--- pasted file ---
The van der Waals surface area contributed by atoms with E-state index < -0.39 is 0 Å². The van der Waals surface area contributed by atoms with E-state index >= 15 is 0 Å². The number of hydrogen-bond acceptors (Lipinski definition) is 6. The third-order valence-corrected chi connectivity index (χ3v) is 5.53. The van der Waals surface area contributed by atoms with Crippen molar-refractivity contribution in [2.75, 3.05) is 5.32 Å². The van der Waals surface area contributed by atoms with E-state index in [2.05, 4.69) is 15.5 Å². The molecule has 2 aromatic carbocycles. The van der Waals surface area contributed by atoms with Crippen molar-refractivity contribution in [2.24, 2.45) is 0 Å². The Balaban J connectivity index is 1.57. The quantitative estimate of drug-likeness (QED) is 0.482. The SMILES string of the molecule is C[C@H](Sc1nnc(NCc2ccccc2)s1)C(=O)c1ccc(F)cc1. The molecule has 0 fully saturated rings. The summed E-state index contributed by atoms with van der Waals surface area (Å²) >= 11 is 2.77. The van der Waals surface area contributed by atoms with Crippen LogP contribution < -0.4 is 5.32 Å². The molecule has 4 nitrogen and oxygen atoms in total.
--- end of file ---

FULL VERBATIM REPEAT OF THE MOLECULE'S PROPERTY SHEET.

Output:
The van der Waals surface area contributed by atoms with E-state index < -0.39 is 0 Å². The van der Waals surface area contributed by atoms with E-state index >= 15 is 0 Å². The number of hydrogen-bond acceptors (Lipinski definition) is 6. The third-order valence-corrected chi connectivity index (χ3v) is 5.53. The van der Waals surface area contributed by atoms with Crippen molar-refractivity contribution in [2.75, 3.05) is 5.32 Å². The van der Waals surface area contributed by atoms with E-state index in [2.05, 4.69) is 15.5 Å². The molecule has 2 aromatic carbocycles. The van der Waals surface area contributed by atoms with Crippen molar-refractivity contribution in [2.24, 2.45) is 0 Å². The Balaban J connectivity index is 1.57. The quantitative estimate of drug-likeness (QED) is 0.482. The SMILES string of the molecule is C[C@H](Sc1nnc(NCc2ccccc2)s1)C(=O)c1ccc(F)cc1. The molecule has 0 fully saturated rings. The summed E-state index contributed by atoms with van der Waals surface area (Å²) >= 11 is 2.77. The van der Waals surface area contributed by atoms with Crippen LogP contribution < -0.4 is 5.32 Å². The molecule has 4 nitrogen and oxygen atoms in total.